Reversible focal ischemia in the rat: effects of halothane, isoflurane, and methohexital anesthesia.
Barbiturates and the volatile anesthetic isoflurane reduce CMR to similar values. If the mechanism of barbiturate protection against focal ischemic injury is due to a reduction in cellular energy requirements, then isoflurane should similarly reduce ischemic injury. To evaluate this, spontaneously hypertensive rats underwent 2 h of reversible middle cerebral artery occlusion (MCAO) while receiving deep methohexital, isoflurane, or halothane anesthesia. Ninety-six hours postischemia, neurologic deficits were present but without a difference between groups. Mean +/- SD infarct volume, as assessed by triphenyl tetrazolium chloride staining and computerized planimetry, was significantly less in the methohexital group (n = 8; 166 +/- 74 mm3) than in either the halothane (n = 9; 249 +/- 71 mm3; p less than 0.04) or the isoflurane (n = 9; 243 +/- 62 mm3; p less than 0.03) groups. One possible explanation for the lack of protective effect for isoflurane might be related to its vasodilative properties, which could result in a cerebral vascular steal. To examine this possibility, rats anesthetized with methohexital or isoflurane underwent autoradiographic determination of CBF with or without MCAO. In isoflurane-anesthetized sham rats (n = 5; no ischemia), CBF was approximately three times greater than in methohexital-treated (n = 5) sham rats. During ischemia, although a regional reduction in flow was noted in both anesthetic groups, mean flow remained greater in the isoflurane group.(ABSTRACT TRUNCATED AT 250 WORDS)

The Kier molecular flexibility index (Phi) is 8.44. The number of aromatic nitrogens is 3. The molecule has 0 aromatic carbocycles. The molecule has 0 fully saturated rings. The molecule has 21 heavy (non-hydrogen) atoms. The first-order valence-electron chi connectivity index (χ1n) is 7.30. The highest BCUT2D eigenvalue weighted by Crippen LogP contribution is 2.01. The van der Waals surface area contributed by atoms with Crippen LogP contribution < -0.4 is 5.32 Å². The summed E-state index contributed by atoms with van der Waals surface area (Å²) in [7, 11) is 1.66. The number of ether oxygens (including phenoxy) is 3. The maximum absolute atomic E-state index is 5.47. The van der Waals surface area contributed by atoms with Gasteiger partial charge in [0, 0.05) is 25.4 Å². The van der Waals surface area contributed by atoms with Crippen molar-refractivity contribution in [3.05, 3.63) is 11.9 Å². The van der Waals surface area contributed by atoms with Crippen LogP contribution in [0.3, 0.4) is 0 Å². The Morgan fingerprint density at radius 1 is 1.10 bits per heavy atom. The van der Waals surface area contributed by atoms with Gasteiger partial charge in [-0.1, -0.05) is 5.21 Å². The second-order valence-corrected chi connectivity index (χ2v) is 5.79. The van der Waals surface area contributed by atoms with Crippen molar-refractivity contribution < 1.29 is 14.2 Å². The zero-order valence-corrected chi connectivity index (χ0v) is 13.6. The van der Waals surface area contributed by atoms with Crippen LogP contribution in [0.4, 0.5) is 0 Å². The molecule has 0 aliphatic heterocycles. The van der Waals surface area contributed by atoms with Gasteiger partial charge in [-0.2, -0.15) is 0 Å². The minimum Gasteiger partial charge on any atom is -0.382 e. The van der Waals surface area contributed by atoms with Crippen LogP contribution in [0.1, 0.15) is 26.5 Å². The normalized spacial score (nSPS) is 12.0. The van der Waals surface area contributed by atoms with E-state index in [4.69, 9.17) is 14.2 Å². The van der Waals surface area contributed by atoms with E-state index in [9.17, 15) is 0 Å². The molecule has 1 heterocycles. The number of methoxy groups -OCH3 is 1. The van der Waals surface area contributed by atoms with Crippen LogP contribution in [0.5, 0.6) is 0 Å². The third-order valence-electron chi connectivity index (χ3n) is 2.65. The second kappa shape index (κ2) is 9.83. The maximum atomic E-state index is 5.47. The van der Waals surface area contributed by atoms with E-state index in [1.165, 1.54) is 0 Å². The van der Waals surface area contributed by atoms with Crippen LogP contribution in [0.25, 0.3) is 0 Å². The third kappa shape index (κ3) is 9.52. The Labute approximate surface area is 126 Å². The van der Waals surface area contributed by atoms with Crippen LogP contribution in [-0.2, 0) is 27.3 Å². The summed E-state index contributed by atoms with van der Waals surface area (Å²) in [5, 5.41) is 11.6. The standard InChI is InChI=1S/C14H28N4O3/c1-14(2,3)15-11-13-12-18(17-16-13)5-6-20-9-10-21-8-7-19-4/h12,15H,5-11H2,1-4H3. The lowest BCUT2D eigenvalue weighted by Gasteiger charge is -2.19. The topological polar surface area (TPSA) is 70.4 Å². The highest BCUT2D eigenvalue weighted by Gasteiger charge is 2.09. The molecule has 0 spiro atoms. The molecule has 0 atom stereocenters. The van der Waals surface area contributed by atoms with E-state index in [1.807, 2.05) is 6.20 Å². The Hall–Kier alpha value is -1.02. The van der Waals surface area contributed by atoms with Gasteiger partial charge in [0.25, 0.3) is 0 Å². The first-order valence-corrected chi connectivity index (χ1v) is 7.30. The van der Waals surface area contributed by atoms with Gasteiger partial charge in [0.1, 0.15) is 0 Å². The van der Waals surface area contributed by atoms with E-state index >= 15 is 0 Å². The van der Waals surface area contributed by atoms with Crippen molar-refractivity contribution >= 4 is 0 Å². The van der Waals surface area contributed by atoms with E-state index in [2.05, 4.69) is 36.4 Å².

Warner, DS; Zhou, JG; Ramani, R; Todd, MM
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